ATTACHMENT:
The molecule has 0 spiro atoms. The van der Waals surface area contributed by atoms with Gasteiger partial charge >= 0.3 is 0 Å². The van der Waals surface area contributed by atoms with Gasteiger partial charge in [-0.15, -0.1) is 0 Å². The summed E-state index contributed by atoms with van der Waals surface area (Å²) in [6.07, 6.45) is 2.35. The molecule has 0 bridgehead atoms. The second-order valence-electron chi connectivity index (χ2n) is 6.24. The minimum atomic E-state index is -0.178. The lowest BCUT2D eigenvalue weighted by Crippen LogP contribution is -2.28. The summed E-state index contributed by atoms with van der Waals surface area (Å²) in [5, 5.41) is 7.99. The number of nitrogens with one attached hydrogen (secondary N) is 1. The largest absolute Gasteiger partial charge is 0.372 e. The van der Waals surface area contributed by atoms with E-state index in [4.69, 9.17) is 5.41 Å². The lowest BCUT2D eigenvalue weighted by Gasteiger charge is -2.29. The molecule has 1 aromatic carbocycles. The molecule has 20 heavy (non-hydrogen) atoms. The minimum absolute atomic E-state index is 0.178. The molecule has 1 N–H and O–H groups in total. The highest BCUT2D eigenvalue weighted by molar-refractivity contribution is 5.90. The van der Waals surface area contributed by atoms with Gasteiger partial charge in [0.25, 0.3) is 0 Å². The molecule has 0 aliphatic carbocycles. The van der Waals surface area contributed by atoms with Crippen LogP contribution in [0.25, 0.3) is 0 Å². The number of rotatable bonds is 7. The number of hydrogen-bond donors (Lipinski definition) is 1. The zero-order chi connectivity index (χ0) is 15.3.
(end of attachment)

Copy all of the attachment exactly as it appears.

The molecule has 0 spiro atoms. The van der Waals surface area contributed by atoms with Gasteiger partial charge >= 0.3 is 0 Å². The van der Waals surface area contributed by atoms with Gasteiger partial charge in [-0.15, -0.1) is 0 Å². The summed E-state index contributed by atoms with van der Waals surface area (Å²) in [6.07, 6.45) is 2.35. The molecule has 0 bridgehead atoms. The second-order valence-electron chi connectivity index (χ2n) is 6.24. The minimum atomic E-state index is -0.178. The lowest BCUT2D eigenvalue weighted by Crippen LogP contribution is -2.28. The summed E-state index contributed by atoms with van der Waals surface area (Å²) in [5, 5.41) is 7.99. The number of nitrogens with one attached hydrogen (secondary N) is 1. The largest absolute Gasteiger partial charge is 0.372 e. The van der Waals surface area contributed by atoms with E-state index in [4.69, 9.17) is 5.41 Å². The lowest BCUT2D eigenvalue weighted by Gasteiger charge is -2.29. The molecule has 1 aromatic carbocycles. The molecule has 20 heavy (non-hydrogen) atoms. The minimum absolute atomic E-state index is 0.178. The molecule has 1 N–H and O–H groups in total. The highest BCUT2D eigenvalue weighted by molar-refractivity contribution is 5.90. The van der Waals surface area contributed by atoms with Gasteiger partial charge in [0.25, 0.3) is 0 Å². The molecule has 0 aliphatic carbocycles. The van der Waals surface area contributed by atoms with Crippen LogP contribution in [0.25, 0.3) is 0 Å². The number of rotatable bonds is 7. The number of hydrogen-bond donors (Lipinski definition) is 1. The zero-order chi connectivity index (χ0) is 15.3.